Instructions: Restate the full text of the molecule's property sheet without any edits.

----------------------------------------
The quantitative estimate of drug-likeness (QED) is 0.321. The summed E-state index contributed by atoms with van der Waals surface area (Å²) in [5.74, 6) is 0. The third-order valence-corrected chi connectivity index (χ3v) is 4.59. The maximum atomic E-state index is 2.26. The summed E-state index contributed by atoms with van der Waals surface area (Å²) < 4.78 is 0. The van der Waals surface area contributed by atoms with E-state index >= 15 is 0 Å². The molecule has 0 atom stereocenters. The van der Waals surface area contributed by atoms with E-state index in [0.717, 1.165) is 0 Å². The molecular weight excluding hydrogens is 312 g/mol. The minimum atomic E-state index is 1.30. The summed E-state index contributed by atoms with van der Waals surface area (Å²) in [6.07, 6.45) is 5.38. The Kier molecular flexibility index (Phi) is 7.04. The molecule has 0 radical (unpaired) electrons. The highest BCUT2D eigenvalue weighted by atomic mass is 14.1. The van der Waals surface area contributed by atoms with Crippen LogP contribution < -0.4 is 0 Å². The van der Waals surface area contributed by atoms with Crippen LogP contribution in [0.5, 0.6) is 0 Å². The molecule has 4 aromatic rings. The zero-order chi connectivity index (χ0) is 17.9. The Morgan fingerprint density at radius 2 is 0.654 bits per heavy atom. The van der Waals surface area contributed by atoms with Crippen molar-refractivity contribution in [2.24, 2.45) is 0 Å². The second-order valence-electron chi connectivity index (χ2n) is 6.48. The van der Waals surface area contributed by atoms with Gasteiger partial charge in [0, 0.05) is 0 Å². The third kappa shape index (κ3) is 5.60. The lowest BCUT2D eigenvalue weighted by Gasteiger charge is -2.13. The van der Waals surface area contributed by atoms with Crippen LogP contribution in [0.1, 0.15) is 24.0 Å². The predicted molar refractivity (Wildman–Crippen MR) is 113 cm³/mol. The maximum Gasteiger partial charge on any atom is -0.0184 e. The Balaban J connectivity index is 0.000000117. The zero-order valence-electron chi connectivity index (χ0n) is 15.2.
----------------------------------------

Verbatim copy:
The quantitative estimate of drug-likeness (QED) is 0.321. The summed E-state index contributed by atoms with van der Waals surface area (Å²) in [5.74, 6) is 0. The third-order valence-corrected chi connectivity index (χ3v) is 4.59. The maximum atomic E-state index is 2.26. The summed E-state index contributed by atoms with van der Waals surface area (Å²) < 4.78 is 0. The van der Waals surface area contributed by atoms with E-state index >= 15 is 0 Å². The molecule has 0 atom stereocenters. The van der Waals surface area contributed by atoms with E-state index in [0.717, 1.165) is 0 Å². The molecular weight excluding hydrogens is 312 g/mol. The minimum atomic E-state index is 1.30. The summed E-state index contributed by atoms with van der Waals surface area (Å²) in [6.07, 6.45) is 5.38. The Kier molecular flexibility index (Phi) is 7.04. The molecule has 0 radical (unpaired) electrons. The highest BCUT2D eigenvalue weighted by atomic mass is 14.1. The van der Waals surface area contributed by atoms with Crippen LogP contribution < -0.4 is 0 Å². The van der Waals surface area contributed by atoms with Crippen LogP contribution in [0.5, 0.6) is 0 Å². The molecule has 4 aromatic rings. The zero-order chi connectivity index (χ0) is 17.9. The Morgan fingerprint density at radius 2 is 0.654 bits per heavy atom. The van der Waals surface area contributed by atoms with Crippen molar-refractivity contribution in [2.24, 2.45) is 0 Å². The second-order valence-electron chi connectivity index (χ2n) is 6.48. The van der Waals surface area contributed by atoms with Gasteiger partial charge in [0, 0.05) is 0 Å². The third kappa shape index (κ3) is 5.60. The lowest BCUT2D eigenvalue weighted by Gasteiger charge is -2.13. The van der Waals surface area contributed by atoms with Crippen LogP contribution in [0.1, 0.15) is 24.0 Å². The predicted molar refractivity (Wildman–Crippen MR) is 113 cm³/mol. The maximum Gasteiger partial charge on any atom is -0.0184 e. The Balaban J connectivity index is 0.000000117. The zero-order valence-electron chi connectivity index (χ0n) is 15.2.